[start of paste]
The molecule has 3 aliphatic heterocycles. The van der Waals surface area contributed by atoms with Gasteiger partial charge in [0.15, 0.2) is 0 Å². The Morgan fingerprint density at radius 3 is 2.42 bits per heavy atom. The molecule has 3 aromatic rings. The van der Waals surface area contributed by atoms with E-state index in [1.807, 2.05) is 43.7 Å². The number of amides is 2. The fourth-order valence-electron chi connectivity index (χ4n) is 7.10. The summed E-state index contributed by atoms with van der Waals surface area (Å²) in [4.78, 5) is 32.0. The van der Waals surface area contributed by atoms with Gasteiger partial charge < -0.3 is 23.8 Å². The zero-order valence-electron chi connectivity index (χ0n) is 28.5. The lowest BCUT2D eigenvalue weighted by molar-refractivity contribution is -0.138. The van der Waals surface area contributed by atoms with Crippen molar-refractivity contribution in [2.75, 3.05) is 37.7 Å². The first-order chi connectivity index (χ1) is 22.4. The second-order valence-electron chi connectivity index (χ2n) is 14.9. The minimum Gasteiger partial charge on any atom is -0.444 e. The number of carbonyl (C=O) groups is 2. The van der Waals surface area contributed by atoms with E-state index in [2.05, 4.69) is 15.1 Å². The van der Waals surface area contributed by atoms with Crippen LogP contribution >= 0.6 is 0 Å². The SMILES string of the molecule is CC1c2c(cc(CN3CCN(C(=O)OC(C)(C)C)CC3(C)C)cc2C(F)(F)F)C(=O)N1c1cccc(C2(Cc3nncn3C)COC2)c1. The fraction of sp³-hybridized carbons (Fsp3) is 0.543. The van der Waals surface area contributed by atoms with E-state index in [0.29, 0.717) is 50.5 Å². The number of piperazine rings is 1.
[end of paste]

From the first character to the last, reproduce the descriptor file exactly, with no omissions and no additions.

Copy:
The molecule has 3 aliphatic heterocycles. The van der Waals surface area contributed by atoms with Gasteiger partial charge in [0.15, 0.2) is 0 Å². The Morgan fingerprint density at radius 3 is 2.42 bits per heavy atom. The molecule has 3 aromatic rings. The van der Waals surface area contributed by atoms with E-state index in [1.807, 2.05) is 43.7 Å². The number of amides is 2. The fourth-order valence-electron chi connectivity index (χ4n) is 7.10. The summed E-state index contributed by atoms with van der Waals surface area (Å²) in [4.78, 5) is 32.0. The van der Waals surface area contributed by atoms with Gasteiger partial charge < -0.3 is 23.8 Å². The zero-order valence-electron chi connectivity index (χ0n) is 28.5. The lowest BCUT2D eigenvalue weighted by molar-refractivity contribution is -0.138. The van der Waals surface area contributed by atoms with Crippen molar-refractivity contribution in [2.75, 3.05) is 37.7 Å². The first-order chi connectivity index (χ1) is 22.4. The second-order valence-electron chi connectivity index (χ2n) is 14.9. The minimum Gasteiger partial charge on any atom is -0.444 e. The number of carbonyl (C=O) groups is 2. The van der Waals surface area contributed by atoms with E-state index in [2.05, 4.69) is 15.1 Å². The van der Waals surface area contributed by atoms with Crippen LogP contribution >= 0.6 is 0 Å². The SMILES string of the molecule is CC1c2c(cc(CN3CCN(C(=O)OC(C)(C)C)CC3(C)C)cc2C(F)(F)F)C(=O)N1c1cccc(C2(Cc3nncn3C)COC2)c1. The fraction of sp³-hybridized carbons (Fsp3) is 0.543. The van der Waals surface area contributed by atoms with E-state index in [0.29, 0.717) is 50.5 Å². The number of piperazine rings is 1.